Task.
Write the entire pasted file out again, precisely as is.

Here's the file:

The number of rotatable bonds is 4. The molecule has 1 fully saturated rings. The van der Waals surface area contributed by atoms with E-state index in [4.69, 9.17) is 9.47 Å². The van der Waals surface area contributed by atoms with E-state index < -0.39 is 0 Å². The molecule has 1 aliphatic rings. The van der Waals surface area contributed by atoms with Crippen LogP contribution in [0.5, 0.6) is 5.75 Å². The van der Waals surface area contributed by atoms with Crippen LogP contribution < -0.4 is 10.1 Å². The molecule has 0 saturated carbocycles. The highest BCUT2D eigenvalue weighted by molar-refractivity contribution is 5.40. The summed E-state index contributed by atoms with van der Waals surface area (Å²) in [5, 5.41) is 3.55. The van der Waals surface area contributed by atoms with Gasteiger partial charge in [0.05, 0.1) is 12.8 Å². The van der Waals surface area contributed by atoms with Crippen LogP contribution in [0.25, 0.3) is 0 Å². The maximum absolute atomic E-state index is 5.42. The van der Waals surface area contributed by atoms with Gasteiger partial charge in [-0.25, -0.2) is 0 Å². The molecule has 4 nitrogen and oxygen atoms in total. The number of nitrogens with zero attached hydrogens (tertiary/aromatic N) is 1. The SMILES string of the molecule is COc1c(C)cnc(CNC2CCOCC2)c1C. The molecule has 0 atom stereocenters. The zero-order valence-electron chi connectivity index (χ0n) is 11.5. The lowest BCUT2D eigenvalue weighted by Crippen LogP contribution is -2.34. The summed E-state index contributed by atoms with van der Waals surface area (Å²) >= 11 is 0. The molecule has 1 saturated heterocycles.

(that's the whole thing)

The number of rotatable bonds is 4. The molecule has 1 fully saturated rings. The van der Waals surface area contributed by atoms with E-state index in [4.69, 9.17) is 9.47 Å². The van der Waals surface area contributed by atoms with E-state index < -0.39 is 0 Å². The molecule has 1 aliphatic rings. The van der Waals surface area contributed by atoms with Crippen LogP contribution in [0.5, 0.6) is 5.75 Å². The van der Waals surface area contributed by atoms with Crippen LogP contribution < -0.4 is 10.1 Å². The molecule has 0 saturated carbocycles. The highest BCUT2D eigenvalue weighted by molar-refractivity contribution is 5.40. The summed E-state index contributed by atoms with van der Waals surface area (Å²) in [5, 5.41) is 3.55. The van der Waals surface area contributed by atoms with Gasteiger partial charge in [0.05, 0.1) is 12.8 Å². The van der Waals surface area contributed by atoms with Crippen LogP contribution in [0.25, 0.3) is 0 Å². The maximum absolute atomic E-state index is 5.42. The van der Waals surface area contributed by atoms with Gasteiger partial charge in [-0.25, -0.2) is 0 Å². The molecule has 4 nitrogen and oxygen atoms in total. The number of nitrogens with zero attached hydrogens (tertiary/aromatic N) is 1. The SMILES string of the molecule is COc1c(C)cnc(CNC2CCOCC2)c1C. The molecule has 0 atom stereocenters. The zero-order valence-electron chi connectivity index (χ0n) is 11.5. The lowest BCUT2D eigenvalue weighted by Crippen LogP contribution is -2.34. The summed E-state index contributed by atoms with van der Waals surface area (Å²) >= 11 is 0. The molecule has 1 saturated heterocycles.